Grossi would visit Russia and Ukraine "soon" to discuss setting up a protection zone at the plant, it added.
Death toll from missile strike on Ukraine town rises
At least 14 people have died when seven Russian missiles struck the industrial town of Zaporizhzhia in southern Ukraine, the town council's secretary announced.
The missiles struck before dawn on Thursday, with three landing in the town centre, just 40 kilometres (25 miles) from the artillery battles of the southern front.
"Sad news keeps coming to us from the analysis of the buildings hit during the attack," said Anatoly Kurtev via Telegram.
"For now the number of dead has gone up to 14."
Crimea bridge blaze is only 'the beginning', says Ukrainian official
A Ukrainian presidential advisor has posted a message on Twitter after conflicting reports of an explosion or fire that damaged the bridge connecting the Russian mainland to the occupied Ukrainian peninsula of Crimea, calling it "the beginning" but not directly claiming Ukrainian responsibility.
"Everything illegal must be destroyed, everything stolen must be returned to Ukraine, everything occupied by Russia must be expelled," Mykhailo Podolyak wrote.
Russia's President Vladimir Putin marks his 70th birthday with little fanfare, and Ukraine claims it has liberated 2,434 sq km and 96 settlements in the east of the country in fighting – now in its 227th day— TRT World Now (@TRTWorldNow) October 7, 2022
Follow our live coverage:👇 pic.twitter.com/gbGy1CzVh9
US ammunition supplies dwindle as Ukraine war drains stockpiles
The US will soon be unable to provide Ukraine with certain types of ammunition that are essential to Kiev's battle against Russia, as supplies are being used up faster than they can be replaced.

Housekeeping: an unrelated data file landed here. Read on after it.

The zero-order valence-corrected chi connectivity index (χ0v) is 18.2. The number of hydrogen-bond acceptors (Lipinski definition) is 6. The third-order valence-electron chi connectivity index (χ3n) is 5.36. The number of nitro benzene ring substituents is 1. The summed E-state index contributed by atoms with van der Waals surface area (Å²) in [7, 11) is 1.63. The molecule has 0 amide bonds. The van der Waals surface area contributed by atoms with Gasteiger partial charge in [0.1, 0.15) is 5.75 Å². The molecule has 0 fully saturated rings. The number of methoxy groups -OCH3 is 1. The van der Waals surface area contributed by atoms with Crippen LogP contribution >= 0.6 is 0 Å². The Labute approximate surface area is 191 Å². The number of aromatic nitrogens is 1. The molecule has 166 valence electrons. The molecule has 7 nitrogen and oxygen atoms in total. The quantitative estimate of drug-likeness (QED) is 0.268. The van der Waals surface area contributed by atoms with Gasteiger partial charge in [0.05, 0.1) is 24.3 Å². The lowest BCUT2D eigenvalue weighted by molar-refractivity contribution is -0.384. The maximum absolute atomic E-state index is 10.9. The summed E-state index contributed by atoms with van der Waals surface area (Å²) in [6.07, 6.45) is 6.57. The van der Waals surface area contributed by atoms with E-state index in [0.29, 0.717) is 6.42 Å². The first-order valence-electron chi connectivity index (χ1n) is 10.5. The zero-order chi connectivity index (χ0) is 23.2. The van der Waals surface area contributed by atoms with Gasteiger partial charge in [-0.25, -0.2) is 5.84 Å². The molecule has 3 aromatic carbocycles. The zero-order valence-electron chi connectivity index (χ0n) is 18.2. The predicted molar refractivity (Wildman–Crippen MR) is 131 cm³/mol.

US stockpiles of some equipment are "reaching the minimum levels needed for war plans and training," and restocking to pre-invasion levels could take years, Mark Cancian of the Center for Strategic and International Studies wrote in a recent analysis.
Washington is "learning lessons" from the conflict about ammunition needs in a great power war, which are "far greater" than expected, a US military official acknowledged on condition of anonymity.
Ukraine says mass grave found in recently liberated Lyman town
Ukrainian authorities have found a mass grave in the recently liberated eastern town of Lyman and it is unclear how many bodies it holds, regional governor Pavlo Kyrylenko said in an online post.
Separately, the Ukrinform news agency cited a senior police official as saying the grave contained 180 bodies.
Ukrainian troops liberated Lyman from Russian control on Saturday.
Multiple explosions rock eastern Ukraine city of Kharkiv
A series of explosions have rocked the eastern Ukraine city of Kharkiv, sending towering plumes of illuminated smoke into the sky and triggering a series of secondary explosions.
The blasts came as Russia concentrated attacks in its increasingly troubled invasion of Ukraine on areas it illegally annexed, while the death toll from earlier missile strikes on apartment buildings in the southern city of Zaporizhzhia rose to 14.
Kharkiv Mayor Ihor Terekhov said on Telegram that the early-morning explosions were the result of missile strikes that hit one of the city's medical institutions, a non-residential building and other spots.
For live updates from Friday (October 7), click here